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From |
"Nick Cox" <n.j.cox@durham.ac.uk> |

To |
<statalist@hsphsun2.harvard.edu> |

Subject |
st: RE: Re: Binomial confidence intervals |

Date |
Wed, 8 Sep 2004 14:42:16 +0100 |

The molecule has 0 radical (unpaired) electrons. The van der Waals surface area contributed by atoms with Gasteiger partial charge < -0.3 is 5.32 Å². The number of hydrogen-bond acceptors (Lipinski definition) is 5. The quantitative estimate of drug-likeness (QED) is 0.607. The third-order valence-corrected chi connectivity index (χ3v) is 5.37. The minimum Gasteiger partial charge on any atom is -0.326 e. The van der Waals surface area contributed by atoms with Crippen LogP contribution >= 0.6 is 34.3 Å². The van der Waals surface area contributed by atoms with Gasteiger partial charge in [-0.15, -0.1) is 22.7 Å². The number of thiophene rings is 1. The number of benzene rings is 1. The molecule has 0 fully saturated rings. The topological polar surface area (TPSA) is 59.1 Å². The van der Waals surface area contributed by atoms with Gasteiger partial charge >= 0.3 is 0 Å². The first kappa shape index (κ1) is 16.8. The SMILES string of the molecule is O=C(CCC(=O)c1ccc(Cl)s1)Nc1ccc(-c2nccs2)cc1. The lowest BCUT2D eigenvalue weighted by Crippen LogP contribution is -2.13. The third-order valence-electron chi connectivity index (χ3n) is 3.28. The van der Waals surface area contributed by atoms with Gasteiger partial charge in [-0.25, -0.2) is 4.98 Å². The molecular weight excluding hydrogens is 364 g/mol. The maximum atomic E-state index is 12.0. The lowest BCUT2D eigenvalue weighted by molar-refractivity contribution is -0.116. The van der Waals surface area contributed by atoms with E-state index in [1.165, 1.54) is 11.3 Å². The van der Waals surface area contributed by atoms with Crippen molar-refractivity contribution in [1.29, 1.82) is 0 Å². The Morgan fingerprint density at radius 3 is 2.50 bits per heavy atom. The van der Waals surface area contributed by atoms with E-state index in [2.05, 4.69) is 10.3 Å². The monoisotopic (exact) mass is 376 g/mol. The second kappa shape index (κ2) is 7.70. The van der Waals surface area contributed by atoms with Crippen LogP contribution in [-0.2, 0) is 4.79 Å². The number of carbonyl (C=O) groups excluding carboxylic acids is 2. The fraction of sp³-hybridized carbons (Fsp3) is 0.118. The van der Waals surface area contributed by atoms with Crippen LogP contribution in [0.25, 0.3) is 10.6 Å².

A small tweak to Joseph's useful program. It feeds on a given sample size and population proportion, but irrespective of the latter 0.5 is wired in to a crucial line. So I suggest return scalar `method'_covered = (`pi' >= r(lb)) & (`pi' <= r(ub)) -inrange(`pi', r(lb), r(ub))- is a another way of doing it. Nick n.j.cox@durham.ac.uk Joseph Coveney > In the absence of access to the article, you can run > -simulate- calling a > program such as the -exbinci- ditty in the do-file below, and > make a choice > suitable to your circumstances based on the results. I wrote > the do-file > below in an attempt to illustrate Bobby Gutierrez's point to > the list. In > order to run it, you'll need to install Joseph Hilbe's -rnd- > suite from SSC. > > In the do-file below, with 10 trials and a population mean of > 50% (these are > options in the program that you can change to suit your > circumstances), the > true parameter lies within the 95% confidence interval 9797 > times out of > 10000 experiments for each of the methods. This compares with a 95% > confidence interval's expectation to contain the parameter > 9500 times out of > the 10000 experiments. (A 95% confidence interval is > supposed to contain > the population parameter 95% of the time over the long run.) > > With more trials (100) in the experiment, the 95% confidence > intervals by > the Jeffreys, Wilson or Agresti methods are reasonably good: > each, 9452 > times out of 10000 experiments. At 9652 times out of 10000 > experiments, the > Clopper-Pearson method is still a just a little conservative in its > probability of coverage. > > -------------------------------------------------------------- > > clear > set more off > local seed = date("2004-09-08", "ymd") > set seed `seed' > set seed0 `seed' > macro drop seed > program define exbinci, rclass > version 8.2 > syntax , N(integer) Pi(real) > rndbin `n' `pi' 1 > foreach method in exact wilson jeffreys agresti { > ci xb, binomial `method' > // you can trap for the possibility that UL or LL is missing here > return scalar `method'_covered = (0.5 >= r(lb)) & > (0.5 <= r(ub)) > } > end > * population (true) parameter = 0.5; m + n = 10 > simulate "exbinci, n(10) pi(0.5)" /// > exact_covered = r(exact_covered) /// > wilson_covered = r(wilson_covered) /// > jeffreys_covered = r(jeffreys_covered) /// > agresti_covered = r(agresti_covered), reps(10000) > summarize > drop _all > * population parameter = 0.5; m + n = 100 > simulate "exbinci, n(100) pi(0.5)" /// > exact_covered = r(exact_covered) /// > wilson_covered = r(wilson_covered) /// > jeffreys_covered = r(jeffreys_covered) /// > agresti_covered = r(agresti_covered), reps(10000) > summarize > exit * * For searches and help try: * http://www.stata.com/support/faqs/res/findit.html * http://www.stata.com/support/statalist/faq * http://www.ats.ucla.edu/stat/stata/

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